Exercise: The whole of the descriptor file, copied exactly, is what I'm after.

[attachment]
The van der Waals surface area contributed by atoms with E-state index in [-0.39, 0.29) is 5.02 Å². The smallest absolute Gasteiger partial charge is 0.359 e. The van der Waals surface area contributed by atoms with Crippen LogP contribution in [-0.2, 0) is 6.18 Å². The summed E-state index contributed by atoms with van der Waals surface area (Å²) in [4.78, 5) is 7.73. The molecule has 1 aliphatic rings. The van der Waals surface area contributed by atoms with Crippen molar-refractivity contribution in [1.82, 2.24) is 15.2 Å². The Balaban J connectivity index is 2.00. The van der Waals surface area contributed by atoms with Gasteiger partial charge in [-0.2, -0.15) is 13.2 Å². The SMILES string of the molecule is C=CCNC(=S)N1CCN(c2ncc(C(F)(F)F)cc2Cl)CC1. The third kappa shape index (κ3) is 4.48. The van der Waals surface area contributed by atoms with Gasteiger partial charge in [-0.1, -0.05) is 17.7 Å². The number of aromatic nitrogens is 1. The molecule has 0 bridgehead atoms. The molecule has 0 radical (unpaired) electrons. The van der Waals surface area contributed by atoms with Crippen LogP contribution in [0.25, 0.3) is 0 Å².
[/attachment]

The van der Waals surface area contributed by atoms with E-state index in [-0.39, 0.29) is 5.02 Å². The smallest absolute Gasteiger partial charge is 0.359 e. The van der Waals surface area contributed by atoms with Crippen LogP contribution in [-0.2, 0) is 6.18 Å². The summed E-state index contributed by atoms with van der Waals surface area (Å²) in [4.78, 5) is 7.73. The molecule has 1 aliphatic rings. The van der Waals surface area contributed by atoms with Crippen molar-refractivity contribution in [1.82, 2.24) is 15.2 Å². The Balaban J connectivity index is 2.00. The van der Waals surface area contributed by atoms with Gasteiger partial charge in [-0.2, -0.15) is 13.2 Å². The SMILES string of the molecule is C=CCNC(=S)N1CCN(c2ncc(C(F)(F)F)cc2Cl)CC1. The third kappa shape index (κ3) is 4.48. The van der Waals surface area contributed by atoms with Gasteiger partial charge in [-0.1, -0.05) is 17.7 Å². The number of aromatic nitrogens is 1. The molecule has 0 bridgehead atoms. The molecule has 0 radical (unpaired) electrons. The van der Waals surface area contributed by atoms with Crippen LogP contribution in [0.25, 0.3) is 0 Å².